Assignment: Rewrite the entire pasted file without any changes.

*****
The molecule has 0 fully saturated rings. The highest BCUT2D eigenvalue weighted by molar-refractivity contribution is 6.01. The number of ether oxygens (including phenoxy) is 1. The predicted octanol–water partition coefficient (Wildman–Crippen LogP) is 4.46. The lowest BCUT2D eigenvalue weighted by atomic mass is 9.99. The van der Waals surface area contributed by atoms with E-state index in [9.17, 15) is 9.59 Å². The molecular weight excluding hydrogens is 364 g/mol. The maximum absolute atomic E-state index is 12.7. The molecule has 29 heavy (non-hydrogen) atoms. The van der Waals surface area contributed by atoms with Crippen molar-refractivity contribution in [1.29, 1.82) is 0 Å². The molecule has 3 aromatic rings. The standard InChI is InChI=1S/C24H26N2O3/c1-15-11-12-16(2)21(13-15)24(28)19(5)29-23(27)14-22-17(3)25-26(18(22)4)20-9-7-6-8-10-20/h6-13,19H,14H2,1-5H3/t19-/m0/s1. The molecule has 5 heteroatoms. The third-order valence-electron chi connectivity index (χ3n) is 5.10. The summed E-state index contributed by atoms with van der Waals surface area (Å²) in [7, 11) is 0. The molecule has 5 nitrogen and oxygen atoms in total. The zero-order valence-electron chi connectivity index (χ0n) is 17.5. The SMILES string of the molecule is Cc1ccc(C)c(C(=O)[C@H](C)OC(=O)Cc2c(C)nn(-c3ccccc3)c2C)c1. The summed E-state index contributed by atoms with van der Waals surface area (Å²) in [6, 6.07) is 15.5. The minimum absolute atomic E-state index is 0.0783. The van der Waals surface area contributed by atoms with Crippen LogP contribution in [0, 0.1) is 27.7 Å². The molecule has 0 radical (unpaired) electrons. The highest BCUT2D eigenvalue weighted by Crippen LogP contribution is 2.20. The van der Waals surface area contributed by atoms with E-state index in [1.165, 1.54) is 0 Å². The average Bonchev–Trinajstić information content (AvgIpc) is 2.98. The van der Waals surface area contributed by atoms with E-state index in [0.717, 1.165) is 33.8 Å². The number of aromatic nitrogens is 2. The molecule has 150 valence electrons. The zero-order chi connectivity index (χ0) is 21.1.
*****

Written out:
The molecule has 0 fully saturated rings. The highest BCUT2D eigenvalue weighted by molar-refractivity contribution is 6.01. The number of ether oxygens (including phenoxy) is 1. The predicted octanol–water partition coefficient (Wildman–Crippen LogP) is 4.46. The lowest BCUT2D eigenvalue weighted by atomic mass is 9.99. The van der Waals surface area contributed by atoms with E-state index in [9.17, 15) is 9.59 Å². The molecular weight excluding hydrogens is 364 g/mol. The maximum absolute atomic E-state index is 12.7. The molecule has 29 heavy (non-hydrogen) atoms. The van der Waals surface area contributed by atoms with Crippen molar-refractivity contribution in [1.29, 1.82) is 0 Å². The molecule has 3 aromatic rings. The standard InChI is InChI=1S/C24H26N2O3/c1-15-11-12-16(2)21(13-15)24(28)19(5)29-23(27)14-22-17(3)25-26(18(22)4)20-9-7-6-8-10-20/h6-13,19H,14H2,1-5H3/t19-/m0/s1. The molecule has 5 heteroatoms. The third-order valence-electron chi connectivity index (χ3n) is 5.10. The summed E-state index contributed by atoms with van der Waals surface area (Å²) in [7, 11) is 0. The molecule has 5 nitrogen and oxygen atoms in total. The zero-order valence-electron chi connectivity index (χ0n) is 17.5. The SMILES string of the molecule is Cc1ccc(C)c(C(=O)[C@H](C)OC(=O)Cc2c(C)nn(-c3ccccc3)c2C)c1. The summed E-state index contributed by atoms with van der Waals surface area (Å²) in [6, 6.07) is 15.5. The minimum absolute atomic E-state index is 0.0783. The van der Waals surface area contributed by atoms with Crippen LogP contribution in [0, 0.1) is 27.7 Å². The molecule has 0 radical (unpaired) electrons. The highest BCUT2D eigenvalue weighted by Crippen LogP contribution is 2.20. The van der Waals surface area contributed by atoms with E-state index in [1.165, 1.54) is 0 Å². The average Bonchev–Trinajstić information content (AvgIpc) is 2.98. The van der Waals surface area contributed by atoms with E-state index in [0.717, 1.165) is 33.8 Å². The number of aromatic nitrogens is 2. The molecule has 150 valence electrons. The zero-order chi connectivity index (χ0) is 21.1.